It’s no longer a secret that Finland regularly produces jazz music that makes waves well outside of the country’s borders. Thanks to the success of Finnish bands covering a broad spectrum of styles within jazz, a growing number of labels and journalists are paying attention to what’s cooking up north.
Among those with their finger on the pulse of new jazz from Finland are the Berlin-based journalist Andreas Müller and Dave Stapleton, musician and the head of the UK based label Edition Records.
Müller has been covering Finnish jazz extensively on his radio shows on Deutschlandradio Kultur and in print. He has also visited Finland several times to keep up with the latest developments on the Finnish scene.
Stapleton, also a familiar figure in Helsinki, has released a number of albums by Finnish artists through Edition Records, including the latest two Emma Prize winners, Verneri Pohjola’s Bullhorn and the Aki Rissanen Trio’s Amorandom. One of the big success stories on the label is Oddarrang, a five-piece led by Olavi Louhivuori.
Müller and Stapleton linked up to talk about their relationship to the Finnish jazz scene.
How did you initially get interested in jazz from Finland?
Andreas Müller: My connection dates back ten years or so, and around that time I was quite fed up with new jazz music and the Berlin improv scene. I was mostly searching for soul and funk records then. A guy at the record shop recommended that I check out the 7” vinyl single “The More I Look at You” by Timo Lassy. I thought “What? Jazz?”, but that track completely blew me away. It was short and sweet, just like the old Blue Note releases, and I bought the Timo Lassy LP, as well. That track not only got me interested in Finnish jazz but brought me back to jazz altogether. I thought that if there’s more like this, I really want to hear it. That was it.
Dave Stapleton: For me it was meeting Olavi Louhivuori, and seeing him again by chance at Jazzahead 2011. He was playing there with Mats Eilertsen’s group. Olavi gave me some of his new music, and I got into it. Through Olavi I met Verneri Pohjola, and through Verneri I met Aki Rissanen. Alexi Tuomarila was somebody I had heard many years before, and linked up with again. So I would say that my introduction was through individual musicians rather than the scene as such, but I got to hear more and more great music all the time.
DS: I think Finnish jazz has a certain sound. It’s quite a generic statement to say that but I would say that it’s not that typical Nordic sound. That makes it more interesting for me. I like to hear a band swing but still to have that certain kind of emotion in there. That’s sometimes missing to me in the more minimal “Nordic jazz” sound I hear elsewhere, and in the New York scene, for example. Many of the Finnish artists like Alexi Tuomarila and Olavi Louhivuori to me represent a musical thinking where the melodies are a bit melancholic, and the harmonies are more minor, perhaps modal in some ways. Their music is packed with emotion.
AM: Valtteri Pöyhönen [of Dalindèo and Ricky-Tick Big Band] calls that “Slavic soul”, and I’m totally with you on that. I think with many Finnish bands it’s also interesting that when you see them on stage, they really seem like a group. There’s a lot of style, I guess. It’s a small scene, so musicians know each other, and I think there’s also often some humour in the music, in a good way. And there’s also a lot of good design when it comes to record sleeves.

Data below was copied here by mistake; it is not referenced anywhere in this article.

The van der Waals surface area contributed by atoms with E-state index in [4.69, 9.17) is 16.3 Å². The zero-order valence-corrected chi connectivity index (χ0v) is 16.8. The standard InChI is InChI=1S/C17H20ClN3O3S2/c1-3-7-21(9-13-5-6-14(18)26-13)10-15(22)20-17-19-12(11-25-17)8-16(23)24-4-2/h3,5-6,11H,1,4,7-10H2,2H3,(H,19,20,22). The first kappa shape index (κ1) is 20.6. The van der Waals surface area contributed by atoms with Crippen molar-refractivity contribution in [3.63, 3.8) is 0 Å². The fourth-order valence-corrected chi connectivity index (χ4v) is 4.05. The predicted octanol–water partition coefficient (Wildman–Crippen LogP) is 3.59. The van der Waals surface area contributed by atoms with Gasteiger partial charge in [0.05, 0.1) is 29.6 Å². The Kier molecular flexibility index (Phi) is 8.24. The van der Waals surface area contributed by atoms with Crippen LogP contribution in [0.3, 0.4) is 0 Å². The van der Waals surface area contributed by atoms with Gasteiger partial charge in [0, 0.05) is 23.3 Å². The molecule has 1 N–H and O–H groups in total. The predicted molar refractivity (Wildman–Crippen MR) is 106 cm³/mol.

DS: Finland is a small country, so I suppose what really surprised me was the amount of creativity. I think the size and the activity of the jazz scene is almost similar to the UK or even Germany, although Finland is so much smaller. I don’t know why that is or if it’s just a perception of mine, but the quality of music coming from Finland is really high. I was also impressed by the sense of image and presentation with the bands. I could tell that the bands had thought about how to be on stage. It’s great to see, especially for someone involved in promoting music.
AM: I think it’s also interesting how Finland has a very good jazz schooling, but the players seem to be able to break free from it in order to be original. One band pops into my mind: Mopo. They released some great jazz music as a trio, and the next thing I heard was this acid folk record with a singer-songwriter [Ville Leinonen]. I think it’s all moving very fast now over there. Another group which is very interesting is Bowman Trio. They are super young, their compositions are great and they bring together some shades from the past, but with their own style.
How do you view the showcase list of Finnish bands at Jazzahead this year?
DS: Of course I’ve got my favourites there, as there are two bands on my label [Aki Rissanen Trio, Verneri Pohjola Group], and actually I don’t know the other ones that well. I’ve heard Kari Ikonen Trio but the other five are new to me. It will be great to check them out.
AM: To me it’s kind of a strange pick, I suppose. Gourmet released their last album already some time ago, so that was a surprise. I didn’t know they were active anymore. That being said, I’m happy to see Dalindèo in the lineup, as they are one of my favourite bands, who also represent a lot of what I like in the Finnish scene. Valtteri Pöyhönen could probably play the role of a guitar hero but it’s great how he just plays the necessary few notes, and he’s also a great composer.
VIRTA is a new discovery for me and I really like their approach, playing a sort of dystopic music with their own twist. I really like the record, and I’m looking forward to seeing them live. Also Verneri Pohjola playing his father Pekka Pohjola’s music is something which I definitely need to see, as I’m looking forward to the release of his new album Pekka.
Main Photo: Miikka Pirinen.
More about Jazzahead! and the Finnish artists and groups at the festival here.